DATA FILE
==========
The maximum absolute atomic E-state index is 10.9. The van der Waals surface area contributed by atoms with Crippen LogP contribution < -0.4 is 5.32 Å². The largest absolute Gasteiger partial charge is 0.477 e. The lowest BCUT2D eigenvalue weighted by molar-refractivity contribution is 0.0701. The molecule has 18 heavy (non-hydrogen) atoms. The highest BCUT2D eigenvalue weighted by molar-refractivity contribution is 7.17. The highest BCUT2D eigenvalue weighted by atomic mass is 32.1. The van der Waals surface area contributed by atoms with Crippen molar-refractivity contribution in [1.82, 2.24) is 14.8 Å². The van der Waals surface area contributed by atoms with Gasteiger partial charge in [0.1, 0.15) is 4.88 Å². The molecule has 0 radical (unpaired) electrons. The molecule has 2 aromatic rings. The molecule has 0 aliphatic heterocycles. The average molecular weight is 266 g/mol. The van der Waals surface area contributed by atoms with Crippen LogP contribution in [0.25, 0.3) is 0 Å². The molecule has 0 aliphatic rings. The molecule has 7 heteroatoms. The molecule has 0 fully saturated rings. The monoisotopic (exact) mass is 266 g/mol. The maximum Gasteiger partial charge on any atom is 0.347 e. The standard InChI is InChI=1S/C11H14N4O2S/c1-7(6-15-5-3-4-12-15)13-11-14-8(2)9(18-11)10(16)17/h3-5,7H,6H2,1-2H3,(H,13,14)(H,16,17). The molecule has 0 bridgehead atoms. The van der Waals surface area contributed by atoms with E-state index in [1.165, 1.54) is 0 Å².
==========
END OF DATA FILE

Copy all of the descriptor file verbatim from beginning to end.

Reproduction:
The maximum absolute atomic E-state index is 10.9. The van der Waals surface area contributed by atoms with Crippen LogP contribution < -0.4 is 5.32 Å². The largest absolute Gasteiger partial charge is 0.477 e. The lowest BCUT2D eigenvalue weighted by molar-refractivity contribution is 0.0701. The molecule has 18 heavy (non-hydrogen) atoms. The highest BCUT2D eigenvalue weighted by molar-refractivity contribution is 7.17. The highest BCUT2D eigenvalue weighted by atomic mass is 32.1. The van der Waals surface area contributed by atoms with Crippen molar-refractivity contribution in [1.82, 2.24) is 14.8 Å². The van der Waals surface area contributed by atoms with Gasteiger partial charge in [0.1, 0.15) is 4.88 Å². The molecule has 0 radical (unpaired) electrons. The molecule has 2 aromatic rings. The molecule has 0 aliphatic heterocycles. The average molecular weight is 266 g/mol. The van der Waals surface area contributed by atoms with Crippen LogP contribution in [0.25, 0.3) is 0 Å². The molecule has 0 aliphatic rings. The molecule has 7 heteroatoms. The molecule has 0 fully saturated rings. The monoisotopic (exact) mass is 266 g/mol. The maximum Gasteiger partial charge on any atom is 0.347 e. The standard InChI is InChI=1S/C11H14N4O2S/c1-7(6-15-5-3-4-12-15)13-11-14-8(2)9(18-11)10(16)17/h3-5,7H,6H2,1-2H3,(H,13,14)(H,16,17). The molecule has 0 bridgehead atoms. The van der Waals surface area contributed by atoms with E-state index in [1.165, 1.54) is 0 Å².